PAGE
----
Carlos Sainz has not spoken candidly about the issues facing Ferrari at the beginning of 2023, including the team’s reliability failures in Bahrain with the SF-23.
Team principal Fred Vasseur was one of many senior officials at Maranello to emphasize the resources invested over the winter to improve reliability.
Ferrari was forced to turn down its engine in the second half of 2022 because of this issue, with persistent power unit issues proving to be one of the team’s many limiting factors.
Considering the team’s objective to compete with Red Bull for the F1 Championship, seeing problems at such an early stage has already raised concerns surrounding the team.
Whilst last year showed how quickly the situation can change throughout an F1 season, the concerns at Ferrari are difficult to ignore – especially given that both of Leclerc’s control electronics failed.
The Monegasque’s incoming 10-place grid penalty has only compounded the loss from Bahrain.
Teammate Carlos Sainz has discussed Ferrari’s reliability concerns ahead of this weekend in Jeddah:
“For sure, we are relatively concerned. It’s not the way you want to start a season, with a penalty in race two.
“Breaking the battery in the first weekend, really we are not happy with that – we identify this as a weakness.
“But it’s something [the electrical issues] we have not seen in a very long time, so it caught us by surprise.”
The Spaniard continued by explaining that appropriate steps have been taken to prevent this from happening again, though it is impossible to validate the efficacy of these precautions until the cars return to track.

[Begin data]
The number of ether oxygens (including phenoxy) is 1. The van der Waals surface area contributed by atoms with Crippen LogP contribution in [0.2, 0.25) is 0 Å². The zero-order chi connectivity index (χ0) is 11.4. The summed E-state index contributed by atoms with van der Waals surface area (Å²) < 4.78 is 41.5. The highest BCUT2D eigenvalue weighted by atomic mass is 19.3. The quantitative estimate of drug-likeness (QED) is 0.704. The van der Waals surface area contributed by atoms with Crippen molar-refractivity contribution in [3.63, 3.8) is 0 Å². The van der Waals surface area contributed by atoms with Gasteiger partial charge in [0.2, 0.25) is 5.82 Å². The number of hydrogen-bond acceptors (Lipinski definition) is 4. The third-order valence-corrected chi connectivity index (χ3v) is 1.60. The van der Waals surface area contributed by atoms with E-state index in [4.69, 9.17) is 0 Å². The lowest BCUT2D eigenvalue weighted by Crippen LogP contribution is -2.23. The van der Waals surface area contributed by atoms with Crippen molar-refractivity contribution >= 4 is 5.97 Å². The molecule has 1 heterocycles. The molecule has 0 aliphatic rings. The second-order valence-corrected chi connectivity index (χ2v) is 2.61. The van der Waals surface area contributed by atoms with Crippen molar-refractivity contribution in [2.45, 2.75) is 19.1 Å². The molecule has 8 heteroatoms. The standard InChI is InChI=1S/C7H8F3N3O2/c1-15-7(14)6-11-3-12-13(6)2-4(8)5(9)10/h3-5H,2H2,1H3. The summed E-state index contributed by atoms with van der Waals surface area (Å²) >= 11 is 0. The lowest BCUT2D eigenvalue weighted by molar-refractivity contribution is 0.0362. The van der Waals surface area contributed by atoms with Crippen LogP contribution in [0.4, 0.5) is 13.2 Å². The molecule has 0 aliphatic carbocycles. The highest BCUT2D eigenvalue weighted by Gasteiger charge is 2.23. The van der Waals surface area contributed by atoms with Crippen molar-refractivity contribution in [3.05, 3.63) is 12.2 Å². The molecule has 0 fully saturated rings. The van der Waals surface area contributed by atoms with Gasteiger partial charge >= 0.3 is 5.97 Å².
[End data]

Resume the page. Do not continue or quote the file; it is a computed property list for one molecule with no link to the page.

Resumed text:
It must be stressed that Ferrari has plenty of time to recover from its difficult start to the 2023 campaign, with the SF-23’s full potential still unknown.
If Ferrari has produced a car capable of competing at the front, then the upcoming race weekends will provide the team with opportunities to improve its set-up and optimize its package.
However, in an F1 Championship where consistency is key, the Maranello-based team cannot afford many more mistakes.
The assumption that Ferrari’s SF-23 can compete with Red Bull could also be incorrect, so the team must work diligently to reverse the trend of previous years and have strong mid-season development.
A new front wing for Jeddah – which was not initially planned to arrive so early – is indicative of the Scuderia’s commitment to addressing this weakness.
Still, the next few rounds will provide a clearer picture of Ferrari’s competitiveness and chances of competing at the front.